3. Set clear expectations and goals

The goal-setting process is typically part of a company’s performance management system,and thus, there might be exact expectations about how it should look. Great.

Still, outside formal performance meetings, frequently aligning with your team members on anything from expected behavior to results is an essential part of your management job.

Regular one-on-ones are a great opportunity for getting on the same page with each individual on your team. Avoid micromanaging while making sure your subordinates understand what you want from them and why.

The best way to empower others is to explain to them the expected end result, and give them an opportunity to come up with their own objectives for how to achieve it. Even if it might take longer to reach the right and SMART objective this way, the time is worth it as you help your team members understand your reasoning and why certain things are important.

4. Coach to success

You need people under you to show you their best, and coaching is a great way to achieve that.

I will write more about coaching in one of my future posts. For now, I want to stress that the coaching approach to management allows your team members to unleash their own potential.

Coaching is about guiding your subordinates by asking open ended questions without telling them what their next steps should look like.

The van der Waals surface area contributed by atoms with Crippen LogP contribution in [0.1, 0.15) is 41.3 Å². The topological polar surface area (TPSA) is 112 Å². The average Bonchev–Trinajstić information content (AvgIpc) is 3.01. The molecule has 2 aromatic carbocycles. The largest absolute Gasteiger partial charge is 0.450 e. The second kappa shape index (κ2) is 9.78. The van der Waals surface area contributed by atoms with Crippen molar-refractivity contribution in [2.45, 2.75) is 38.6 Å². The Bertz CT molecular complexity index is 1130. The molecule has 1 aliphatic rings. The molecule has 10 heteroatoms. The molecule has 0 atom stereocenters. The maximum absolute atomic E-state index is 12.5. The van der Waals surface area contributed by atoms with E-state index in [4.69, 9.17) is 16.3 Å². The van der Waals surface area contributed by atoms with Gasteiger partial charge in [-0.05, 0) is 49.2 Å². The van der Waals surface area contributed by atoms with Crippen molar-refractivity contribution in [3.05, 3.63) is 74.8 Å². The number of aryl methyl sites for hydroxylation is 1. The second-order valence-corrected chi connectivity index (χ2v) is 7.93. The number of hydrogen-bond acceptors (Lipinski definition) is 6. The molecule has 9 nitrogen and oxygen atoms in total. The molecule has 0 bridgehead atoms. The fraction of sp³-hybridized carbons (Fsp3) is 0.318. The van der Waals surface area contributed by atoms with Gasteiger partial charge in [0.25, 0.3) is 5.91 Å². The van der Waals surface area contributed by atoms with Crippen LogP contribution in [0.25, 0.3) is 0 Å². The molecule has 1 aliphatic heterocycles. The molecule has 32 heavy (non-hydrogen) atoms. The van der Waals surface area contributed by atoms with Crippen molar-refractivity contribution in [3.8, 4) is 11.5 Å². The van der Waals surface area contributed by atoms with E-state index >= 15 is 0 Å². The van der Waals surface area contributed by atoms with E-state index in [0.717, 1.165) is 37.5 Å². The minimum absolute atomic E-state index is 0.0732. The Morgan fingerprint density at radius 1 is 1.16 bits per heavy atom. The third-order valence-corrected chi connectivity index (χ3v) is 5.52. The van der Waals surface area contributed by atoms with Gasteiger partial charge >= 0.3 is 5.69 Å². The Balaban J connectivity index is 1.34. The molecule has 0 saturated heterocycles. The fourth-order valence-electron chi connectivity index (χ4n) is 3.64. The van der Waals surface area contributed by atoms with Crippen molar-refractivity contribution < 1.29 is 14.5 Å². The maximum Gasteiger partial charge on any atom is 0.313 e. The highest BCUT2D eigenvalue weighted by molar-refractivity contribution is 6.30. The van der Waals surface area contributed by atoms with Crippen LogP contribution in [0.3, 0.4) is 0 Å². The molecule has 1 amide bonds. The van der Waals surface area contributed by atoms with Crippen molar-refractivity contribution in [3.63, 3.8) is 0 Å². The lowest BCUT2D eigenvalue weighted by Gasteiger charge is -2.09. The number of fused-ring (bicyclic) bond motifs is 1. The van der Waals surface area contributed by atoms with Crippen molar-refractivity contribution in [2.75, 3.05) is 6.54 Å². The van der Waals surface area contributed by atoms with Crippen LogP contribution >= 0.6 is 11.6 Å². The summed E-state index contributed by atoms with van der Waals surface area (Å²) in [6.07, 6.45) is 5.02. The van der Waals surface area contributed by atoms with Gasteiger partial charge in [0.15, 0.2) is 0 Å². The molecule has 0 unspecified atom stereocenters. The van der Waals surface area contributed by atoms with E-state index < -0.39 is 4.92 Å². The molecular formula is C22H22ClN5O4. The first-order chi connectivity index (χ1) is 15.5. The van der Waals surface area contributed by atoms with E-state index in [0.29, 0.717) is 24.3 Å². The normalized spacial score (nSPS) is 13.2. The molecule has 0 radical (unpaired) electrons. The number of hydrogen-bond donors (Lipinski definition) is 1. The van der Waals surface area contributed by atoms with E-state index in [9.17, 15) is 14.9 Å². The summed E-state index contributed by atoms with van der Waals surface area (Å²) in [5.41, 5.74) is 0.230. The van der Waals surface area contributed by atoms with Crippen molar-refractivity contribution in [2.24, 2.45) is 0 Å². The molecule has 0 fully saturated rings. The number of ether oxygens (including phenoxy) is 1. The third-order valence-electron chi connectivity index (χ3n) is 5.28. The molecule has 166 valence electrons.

You can use coaching techniques to achieve many other objectives, such as:

a) Develop the skills of your team members

The best result one can imagine is finding the overlap between a skill your team member wants to develop and the needs of your team or organization. However, you can use a coaching approach to help your team members develop any skill you can think of.

b) Coach your team members to resolve problems and conflicts

Everybody needs support sometimes in resolving conflicts or problems. Avoid stepping into the role of a “savior,” and coach your team members to find the best solutions themselves.

c) Make sure your team members stay engaged and empowered

This objective is connected to retention. If you want to make sure that people stay on your team, you should definitely know what their passions are at work, what they are OK with, and what they dislike doing.


You might be thinking now that it is impossible to accomplish so many objectives in a one-on-one. Well, it is not possible to achieve them all at once in a single one-on-one. But, if you do your management job well, when you turn your back at the end of a year or half a year, you will see you have achieved them all.

To me, the most critical objective for all one-on-ones is making sure your subordinates feel you are there to support them. The biggest mistake not only junior managers make is spending their one-on-ones discussing daily operation and topics that can be discussed elsewhere.

Your one-on-ones should not be about you sitting there and waiting for your subordinate to talk. It is about you asking!

When is the last time you asked your team member what their passion is at work?

If you want to improve your one-on-ones, download my One-on-one Accelerator. It will help you define gaps you want to fill in and take the first steps in achieving the desired results in managing your team.